But Rome could not abide Luther, Calvin, Zwingli, and all the reformers. For their doctrine, faithful to Scripture, pulled down the whole Romish system. That tearing down began with Luther’s discovery of justification by faith alone. If God imputes His righteousness directly to the believer only by faith in Christ, then the church is not the repository of salvation, and the priest does not stand between God and man. The rest of Rome’s false doctrines would crumble as well.
Unwilling to tolerate the truth, Rome cast out those who preached it, and put to death those who held fast to it. And the reformers would not abide the false doctrine of Rome.
But the reformers were concerned for, even zealous for, the unity of the church of Jesus Christ. So much so, that they were willing to sit down with priests and bishops of Rome, to discuss their differences, if perchance reunion were possible.
In 1530, some thirteen years after the Reformation began, the Lutherans came to Augsburg to meet with the representatives of Rome. Admittedly, there were political pressures involved—the Emperor called this conference. Admittedly, Luther was not optimistic, and in fact fretted from afar (with good reason) that Melanchthon would compromise the truth. Still, Luther assisted Melanchthon in drawing up a statement of doctrines for the conference, a document that eventually became the Augsburg Confession of the Lutheran churches. And, even though Luther was excommunicated by Rome, and banned by the Emperor, so that he could not attend, the preface to the Augsburg Confession stated:
If, however, our lords, friends, and associates who represent the electors, princes, and estates of the other party do not comply with the procedure intended by Your Imperial Majesty’s summons, if no amicable and charitable negotiations take place between us, and if no results are attained, nevertheless we on our part shall not omit doing anything, in so far as God and conscience allow, that may serve the cause of Christian unity.
But their consciences were bound by the Word of God, and thus would not allow them to compromise with the truth. For that reason, all efforts at reunion with Rome failed. The reformers would have nothing of a superficial unity whereby the essential doctrines would be compromised and an institutional unity forged. They demanded true unity—unity built on the truth of God’s Word. The reformers understood that Jesus Christ is the unity of the church. The church is one body, Christ’s body, and though it have many members, the body is not divided. In his work, also written to Emperor Charles V (On the Necessity of Reforming the Church), John Calvin answers the false charge of schism leveled against the reformers by Rome with that understanding.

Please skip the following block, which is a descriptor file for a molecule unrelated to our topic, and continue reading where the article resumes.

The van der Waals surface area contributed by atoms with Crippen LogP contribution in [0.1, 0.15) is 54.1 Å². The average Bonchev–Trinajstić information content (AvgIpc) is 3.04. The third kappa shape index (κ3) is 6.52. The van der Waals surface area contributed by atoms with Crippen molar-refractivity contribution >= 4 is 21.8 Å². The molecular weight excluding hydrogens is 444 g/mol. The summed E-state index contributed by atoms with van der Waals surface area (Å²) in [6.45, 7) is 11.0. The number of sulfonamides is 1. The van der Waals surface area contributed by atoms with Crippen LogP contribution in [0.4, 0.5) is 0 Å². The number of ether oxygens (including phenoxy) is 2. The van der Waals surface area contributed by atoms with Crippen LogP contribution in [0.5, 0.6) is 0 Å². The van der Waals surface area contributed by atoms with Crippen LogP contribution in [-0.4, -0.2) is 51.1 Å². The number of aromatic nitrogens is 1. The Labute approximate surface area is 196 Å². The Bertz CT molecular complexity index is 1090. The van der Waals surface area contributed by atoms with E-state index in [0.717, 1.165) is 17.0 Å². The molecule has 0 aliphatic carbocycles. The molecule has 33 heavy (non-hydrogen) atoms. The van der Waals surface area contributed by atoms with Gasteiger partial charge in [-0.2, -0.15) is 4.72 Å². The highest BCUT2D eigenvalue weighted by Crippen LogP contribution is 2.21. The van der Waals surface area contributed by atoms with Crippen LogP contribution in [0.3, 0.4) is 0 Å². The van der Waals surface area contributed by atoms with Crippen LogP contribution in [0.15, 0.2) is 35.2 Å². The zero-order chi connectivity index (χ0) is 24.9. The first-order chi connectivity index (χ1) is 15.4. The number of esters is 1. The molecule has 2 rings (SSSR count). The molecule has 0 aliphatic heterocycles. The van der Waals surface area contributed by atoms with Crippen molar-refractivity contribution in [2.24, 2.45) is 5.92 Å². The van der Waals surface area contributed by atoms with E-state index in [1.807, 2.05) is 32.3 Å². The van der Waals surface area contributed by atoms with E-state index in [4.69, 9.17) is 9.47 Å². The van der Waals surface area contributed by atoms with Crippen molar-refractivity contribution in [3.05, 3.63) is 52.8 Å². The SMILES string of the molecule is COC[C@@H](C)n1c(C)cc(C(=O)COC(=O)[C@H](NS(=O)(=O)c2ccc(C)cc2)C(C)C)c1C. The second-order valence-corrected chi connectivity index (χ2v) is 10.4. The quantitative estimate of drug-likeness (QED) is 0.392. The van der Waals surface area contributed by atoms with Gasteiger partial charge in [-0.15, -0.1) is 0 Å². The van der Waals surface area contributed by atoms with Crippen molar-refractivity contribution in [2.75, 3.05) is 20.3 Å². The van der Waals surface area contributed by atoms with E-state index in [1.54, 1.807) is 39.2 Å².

Let our opponents, then, in the first instance, draw near to Christ, and then let them convict us of schism, in daring to dissent from them in doctrine. But, since I have made it plain that Christ is banished from their society, and the doctrine of his gospel exterminated, their charge against us simply amounts to this, that we adhere to Christ in preference to them. For what man, pray, will believe that those who refuse to be led away from Christ and his truth, in order to deliver themselves into the power of men, are thereby schismatics, and deserters from the communion of the Church?
Christ is the central unity of the church. Christ, who is the truth of God.
The ecclesiastical spirit of the Reformation is evident from the conferences held between Lutherans and the Swiss Reformed, and among the Swiss Reformed themselves. In the days before telephone, email, or even the regular post, the reformers had an amazing amount of contact with others all over Europe. They wrote thousands upon thousands of letters, encouraging each other to faithfulness as well as discussing the truth. They wrote treatises and books to spread the truth. They wrote confessions that churches other than their own could and did adopt.
And their efforts were not a failure by any means. True, God prevented the Lutherans from becoming one with the Reformed. The Swiss Reformed did not become one with the Church of England. And there are yet today thousands of churches and denominations. Partly the cause is geographic separation. Part of the cause is departure from the truth. The lie divides, and Satan works hard to spread his lies.
Yet, the reformers’ zeal for unity in the truth meant that people came to church, and worshiped in a congregation that was united—not by fear, nor by false doctrine, but by the truth. The ecumenical spirit of true unity starts in the local congregation— that local manifestation of the body of Christ. And the churches of the Reformation came together, and the believers worshiped God in spirit and in truth.
In addition, the Genevan saints could know that the French Reformed adopted the confession that John Calvin wrote. And the Reformed believers of both Geneva and France could know that the Reformed churches of the Netherlands had a confession very much like the French confession of Calvin. And the Presbyterian Calvinists in England and Scotland were holding fast to the same truth taught in the academy in Geneva, and in the University in Utrecht. Unity in the truth.
The days in which we live are characterized by apostasy and false ecumenism. It is discouraging to behold. A faithful Reformed or Presbyterian church or denomination is tempted to draw into itself and give up hope of ever having unity in the truth with others. That, however, would be contrary to the command of Christ given to the Ephesians and to us that they (we) must be “endeavoring to keep the unity of the Spirit in the bond of peace. There is one body, and one Spirit, even as ye are called in one hope of your calling; One Lord, one faith, one baptism, One God and Father of all, who is above all, and through all, and in you all” (Eph. 4:3-6). Those who, like the reformers, love Christ, love also His church. And they have the same ecumenical spirit.
¹ Thomas Aquinas, Summa Theologica, Second Part of the Second Part; Treatise on Theological Virtues, Question 39; Article 1.